Jimmy Lovine (Interscope Boss) didn’t have to release his second album. 50’s word did hold weight. What if The Game’s success was just riding on 50’s coattail? The first two singles released off of Game’s first album did feature 50 Cent on the hook. No one else gets second chances in this business. Jimmy could have said Fifty Cent is cash cow and were riding with him. Instead Interscope released five more albums.
The Game’s second album The Doctor’s Advocate was basically a 16-track letter to Dr. Dre. He spent half of the album imitating Dre and claiming to be the heir to his throne. In title track, The Dr. Advocate , he basically broke down begged Dr. Dre for forgiveness. The track is so emotional he sound like he was literally in tears as he preformed the song.
What do I get from all this you ask?
He could have done what most artists do and joined them in the land field of forgotten rappers. Instead, I see a man with drive and hard work ethic that made very smart business moves.
Where there are ten million fans, you can believe there are twenty million haters and naysayers. By launching an all out war against 50, through releasing several free mix tapes, and following all that up by selling 5 million records. The Game gathered all of the Fifty Cent haters and made them a part of his core fan base.
Ten years later, he is able to drop an album with very little promotional help from his label and still do numbers. Why? Because his core fan base is there.
I’m not telling you to become a fan. I’m not encouraging you buy his new album. I’m simply stating that his hip-hop career is definitely note on and analyze.
Now for the mixtape review. He goes back to his Cali roots and features all of the young up and coming Cali rappers, over very west coast underground beats.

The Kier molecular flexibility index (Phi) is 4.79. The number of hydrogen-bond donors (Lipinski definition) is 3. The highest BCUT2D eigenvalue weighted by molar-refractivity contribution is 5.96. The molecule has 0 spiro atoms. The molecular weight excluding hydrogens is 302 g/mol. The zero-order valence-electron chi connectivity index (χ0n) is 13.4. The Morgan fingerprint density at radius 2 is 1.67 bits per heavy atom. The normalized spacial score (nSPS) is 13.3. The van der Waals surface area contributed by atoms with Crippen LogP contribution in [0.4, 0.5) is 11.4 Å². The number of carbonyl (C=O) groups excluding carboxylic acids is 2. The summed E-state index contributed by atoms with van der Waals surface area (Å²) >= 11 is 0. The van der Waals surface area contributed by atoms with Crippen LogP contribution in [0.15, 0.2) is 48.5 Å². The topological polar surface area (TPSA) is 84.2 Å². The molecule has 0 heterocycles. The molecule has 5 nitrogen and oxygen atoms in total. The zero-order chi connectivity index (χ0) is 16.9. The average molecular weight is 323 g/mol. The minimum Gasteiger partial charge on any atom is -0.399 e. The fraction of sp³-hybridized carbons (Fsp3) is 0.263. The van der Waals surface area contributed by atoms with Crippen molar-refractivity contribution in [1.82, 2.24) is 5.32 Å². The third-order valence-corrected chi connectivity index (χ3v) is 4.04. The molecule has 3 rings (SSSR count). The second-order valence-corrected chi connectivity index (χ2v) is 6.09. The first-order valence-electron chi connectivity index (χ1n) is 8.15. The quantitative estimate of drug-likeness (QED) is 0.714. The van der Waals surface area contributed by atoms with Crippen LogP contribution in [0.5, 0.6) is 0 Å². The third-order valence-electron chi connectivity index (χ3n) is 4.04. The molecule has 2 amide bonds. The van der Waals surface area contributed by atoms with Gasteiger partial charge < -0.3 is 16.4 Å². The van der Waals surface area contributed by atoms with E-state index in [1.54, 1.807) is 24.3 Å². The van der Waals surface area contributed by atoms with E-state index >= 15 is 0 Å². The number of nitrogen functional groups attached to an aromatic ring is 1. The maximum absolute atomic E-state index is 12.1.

The Game’s OKE scores a solid 6 from me.
10 – Instant Classic – must have
09 – Great Album just short of classic
08 – Good Album recommend checking out
07 – above average more upside then down
06 – worth the listen, has a few moments
05 – Average, for core fan base will enjoy
04 – your not missing much if you skip this one
03 – bad album let down
02 – Trash don’t waste your time
01 – everyone involved in this album needs to reevaluate their life
Eminem’s newest album is just weeks away and to celebrate the upcoming release, we’d thought you may enjoy some interesting facts; but not facts about the guy because you may already know way too much about the guy. Instead, to celebrate the newest release, we here at So So Active present to you the most interesting facts regarding Eminem’s albums. All leading up to the release of The Marshall Mathers LP 2 out November 5. Right now, I present to you the most interesting facts on The Slim Shady LP.
It’s been a while since we seen a solo album from Eminem. In 2010 we got Recovery, which acted as both a solo album and an apology for what he considered was a disappointing return with Relapse. Em has dealt with his depression and drug in public causing to record music that was poorly received; I can’t tell you how many singles from Encore are just simply annoying and sophomoric. After releasing three tracks from his highly anticipated album The Marshall Mathers LP 2, some are questioning whether or not to buy his album when it drops on November 5, 2013.
Dr. Dre is one of the biggest names in the rap industry. And with so many accomplishments under his belt, there’s only one thing left before he can officially go down in history as one of the greatest music legends: one more album.
1. He’s a legend. Let’s face it, Dr. Dre has accomplished more than most of us could ever even think about doing in our lifetime. He started performing in 1984 and since then he’s founded 2 companies: Aftermath Entertainment and Beats Electronics. He’s produced and helped kickstart Snoop Dogg, Eminem, 50 Cent, and the Game’s Careers. He’s won 6 Grammys and been nominated for 20. The only way to cement himself into history? One more great album
2. He’s been promising. Dr. Dre has said since 2001 that Detox was going to be his final album. I completely admire his planning and dedication when it comes to his retirement, but I have one question. Where is Detox? There are rumored to be over a dozen songs completed, so why haven’t we seen it yet?
3. He’s one of hip-hop’s biggest earners. When you’re number 3 on Forbes’ list for richest figure in the hip-hop industry, you must be doing something right. Even if your album isn’t even that good (and it should be, you’ve been working on it for 11 years), you’re still set financially. To be honest, you’ll also probably still make a killing in album sales.